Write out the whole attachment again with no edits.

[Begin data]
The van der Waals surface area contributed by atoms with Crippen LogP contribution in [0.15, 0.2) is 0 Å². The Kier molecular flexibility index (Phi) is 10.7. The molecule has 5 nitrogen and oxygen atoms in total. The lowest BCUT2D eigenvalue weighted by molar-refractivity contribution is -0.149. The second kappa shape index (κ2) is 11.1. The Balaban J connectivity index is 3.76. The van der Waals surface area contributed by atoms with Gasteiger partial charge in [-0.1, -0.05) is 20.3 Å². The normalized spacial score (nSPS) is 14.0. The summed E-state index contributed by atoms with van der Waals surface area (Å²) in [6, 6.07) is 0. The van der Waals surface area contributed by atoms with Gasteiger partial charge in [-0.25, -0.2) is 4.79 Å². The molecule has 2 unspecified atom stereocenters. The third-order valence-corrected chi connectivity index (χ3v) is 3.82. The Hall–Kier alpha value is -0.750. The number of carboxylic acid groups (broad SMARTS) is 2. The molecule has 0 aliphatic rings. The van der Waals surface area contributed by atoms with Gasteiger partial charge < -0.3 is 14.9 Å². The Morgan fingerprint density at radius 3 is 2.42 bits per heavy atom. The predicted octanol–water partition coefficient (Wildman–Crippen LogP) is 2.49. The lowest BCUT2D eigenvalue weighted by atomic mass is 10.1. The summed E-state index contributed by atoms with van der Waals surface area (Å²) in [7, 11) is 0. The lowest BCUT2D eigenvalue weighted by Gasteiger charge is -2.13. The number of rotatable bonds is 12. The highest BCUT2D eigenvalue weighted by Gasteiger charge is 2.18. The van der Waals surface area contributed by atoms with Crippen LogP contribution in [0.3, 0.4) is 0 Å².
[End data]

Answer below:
The van der Waals surface area contributed by atoms with Crippen LogP contribution in [0.15, 0.2) is 0 Å². The Kier molecular flexibility index (Phi) is 10.7. The molecule has 5 nitrogen and oxygen atoms in total. The lowest BCUT2D eigenvalue weighted by molar-refractivity contribution is -0.149. The second kappa shape index (κ2) is 11.1. The Balaban J connectivity index is 3.76. The van der Waals surface area contributed by atoms with Gasteiger partial charge in [-0.1, -0.05) is 20.3 Å². The normalized spacial score (nSPS) is 14.0. The summed E-state index contributed by atoms with van der Waals surface area (Å²) in [6, 6.07) is 0. The van der Waals surface area contributed by atoms with Gasteiger partial charge in [-0.25, -0.2) is 4.79 Å². The molecule has 2 unspecified atom stereocenters. The third-order valence-corrected chi connectivity index (χ3v) is 3.82. The Hall–Kier alpha value is -0.750. The number of carboxylic acid groups (broad SMARTS) is 2. The molecule has 0 aliphatic rings. The van der Waals surface area contributed by atoms with Gasteiger partial charge < -0.3 is 14.9 Å². The Morgan fingerprint density at radius 3 is 2.42 bits per heavy atom. The predicted octanol–water partition coefficient (Wildman–Crippen LogP) is 2.49. The lowest BCUT2D eigenvalue weighted by atomic mass is 10.1. The summed E-state index contributed by atoms with van der Waals surface area (Å²) in [7, 11) is 0. The lowest BCUT2D eigenvalue weighted by Gasteiger charge is -2.13. The number of rotatable bonds is 12. The highest BCUT2D eigenvalue weighted by Gasteiger charge is 2.18. The van der Waals surface area contributed by atoms with Crippen LogP contribution in [0.3, 0.4) is 0 Å².